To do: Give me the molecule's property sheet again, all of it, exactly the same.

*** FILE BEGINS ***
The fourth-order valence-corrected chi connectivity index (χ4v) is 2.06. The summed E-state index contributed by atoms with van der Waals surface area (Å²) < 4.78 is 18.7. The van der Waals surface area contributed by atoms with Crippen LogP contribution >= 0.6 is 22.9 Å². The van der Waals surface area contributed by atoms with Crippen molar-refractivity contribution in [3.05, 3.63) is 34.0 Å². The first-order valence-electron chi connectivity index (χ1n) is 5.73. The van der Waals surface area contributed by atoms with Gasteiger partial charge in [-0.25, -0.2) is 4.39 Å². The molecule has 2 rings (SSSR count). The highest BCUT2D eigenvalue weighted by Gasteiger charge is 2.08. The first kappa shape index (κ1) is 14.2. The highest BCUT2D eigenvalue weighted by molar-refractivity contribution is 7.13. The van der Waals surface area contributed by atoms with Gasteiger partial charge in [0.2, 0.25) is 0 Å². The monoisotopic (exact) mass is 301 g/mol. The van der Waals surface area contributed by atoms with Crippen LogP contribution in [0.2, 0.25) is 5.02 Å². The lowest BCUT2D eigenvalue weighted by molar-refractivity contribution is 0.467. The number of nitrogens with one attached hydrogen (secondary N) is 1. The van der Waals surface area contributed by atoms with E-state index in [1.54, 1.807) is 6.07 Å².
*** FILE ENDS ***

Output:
The fourth-order valence-corrected chi connectivity index (χ4v) is 2.06. The summed E-state index contributed by atoms with van der Waals surface area (Å²) < 4.78 is 18.7. The van der Waals surface area contributed by atoms with Crippen LogP contribution >= 0.6 is 22.9 Å². The van der Waals surface area contributed by atoms with Crippen molar-refractivity contribution in [3.05, 3.63) is 34.0 Å². The first-order valence-electron chi connectivity index (χ1n) is 5.73. The van der Waals surface area contributed by atoms with Gasteiger partial charge in [-0.25, -0.2) is 4.39 Å². The molecule has 2 rings (SSSR count). The highest BCUT2D eigenvalue weighted by Gasteiger charge is 2.08. The first kappa shape index (κ1) is 14.2. The highest BCUT2D eigenvalue weighted by molar-refractivity contribution is 7.13. The van der Waals surface area contributed by atoms with Gasteiger partial charge in [0.2, 0.25) is 0 Å². The monoisotopic (exact) mass is 301 g/mol. The van der Waals surface area contributed by atoms with Crippen LogP contribution in [0.2, 0.25) is 5.02 Å². The lowest BCUT2D eigenvalue weighted by molar-refractivity contribution is 0.467. The number of nitrogens with one attached hydrogen (secondary N) is 1. The van der Waals surface area contributed by atoms with E-state index in [1.54, 1.807) is 6.07 Å².